This finale isnt as depressing as it makes out though. MJ still loves Peter, even in the capacity thus far of a friend and occasional confidant, and I find it funny it wasnt brought up in the review…does it take away from the dramatic weight and questions poised by the review or something?

    At least MJ got at least one crowning moment of glory as she selflessly celebrated her next door neighbour pairing up with her gal pal after months of makeovers and confidence boosting. MJ will have been equally devastaed by Gwen being forced into Harry’s arms, maybe even angry all that work with her amounted to nothing. The lack of focus on MJ hurts the optimisum that Spider-Man pulls off like no other when Peter has a good day. It’s not like the audience are stupid, they know who MJ is, they know what she represents, have her lean on Peter’s shoulder or assure him he has a friend when he needs it…we all know what comes next isnt rocket science.

    Maybe I’m just fed up with the angst cliches of a season finale, but season one ended on such a refreshingly positive and happy note. Angsty endings in Spider-Man have always been overrated. They do optimistlcly tragic endings far better in my opinion.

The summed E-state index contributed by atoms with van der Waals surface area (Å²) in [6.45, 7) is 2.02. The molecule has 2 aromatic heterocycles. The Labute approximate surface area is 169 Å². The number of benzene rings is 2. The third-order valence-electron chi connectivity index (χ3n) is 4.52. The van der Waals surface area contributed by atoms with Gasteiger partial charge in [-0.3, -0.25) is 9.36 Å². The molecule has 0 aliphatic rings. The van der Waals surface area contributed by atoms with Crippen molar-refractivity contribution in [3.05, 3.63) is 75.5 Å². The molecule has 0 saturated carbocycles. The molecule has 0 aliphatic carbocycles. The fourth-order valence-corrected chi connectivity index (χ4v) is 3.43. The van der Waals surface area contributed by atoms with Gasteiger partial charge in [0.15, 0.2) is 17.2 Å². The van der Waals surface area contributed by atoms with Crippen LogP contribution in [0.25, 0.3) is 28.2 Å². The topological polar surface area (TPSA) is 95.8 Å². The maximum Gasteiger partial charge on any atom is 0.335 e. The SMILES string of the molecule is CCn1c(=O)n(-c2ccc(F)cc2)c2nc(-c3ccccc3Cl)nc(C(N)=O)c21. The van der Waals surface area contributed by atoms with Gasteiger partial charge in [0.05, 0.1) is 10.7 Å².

And by that, I’m referring to how the MTV Spider-Man series ended. Peter lost his girlfriend Indy, but MJ ends the series kissing him on the cheek, sort of dissapointed in Spidey’s actions, but always ready to be the shoulder Peter will lean on. He could ditch the coustume and still have the girl. Great ending…and a TRUE ending.

    There’s nothing here that said Peter couldnt have a true ending. All that was missing was MJ and a peck on the cheek

    Other than that, the episode was a masterpeice, no question, and sets the bar for the third season as the series continues to grow the characters beyond high-school frolics.

    Any chance you could review the Spidey/Gargoyles team-up audio drama?

  4. #4 Wes says:

    I loved the episode but I felt the ending was rushed and
    peter’s last speech coulda been longer and better.

  5. #5 Donovan Grant says:

    I have to admit that I never considered MJ’s reactions to Harry and Gwen still being together. (FYI I had to re-write this whole damn thing from SCRATCH after the wrodpress program deleted 75% of it from the inital draft) It’s definitely an interesting idea to explore, yet at the same timeyou have to take in the time constraints for the many points of exposition and plot development that needed to be in this episode.

    And I agree, sad endings are pretty much par for the course when dealing with Spider-Man. But the thing is…that’s the character.It’s not so much that he’s meant to fail so much that it’s because in his world it’s that much harder to win. It felt right to me.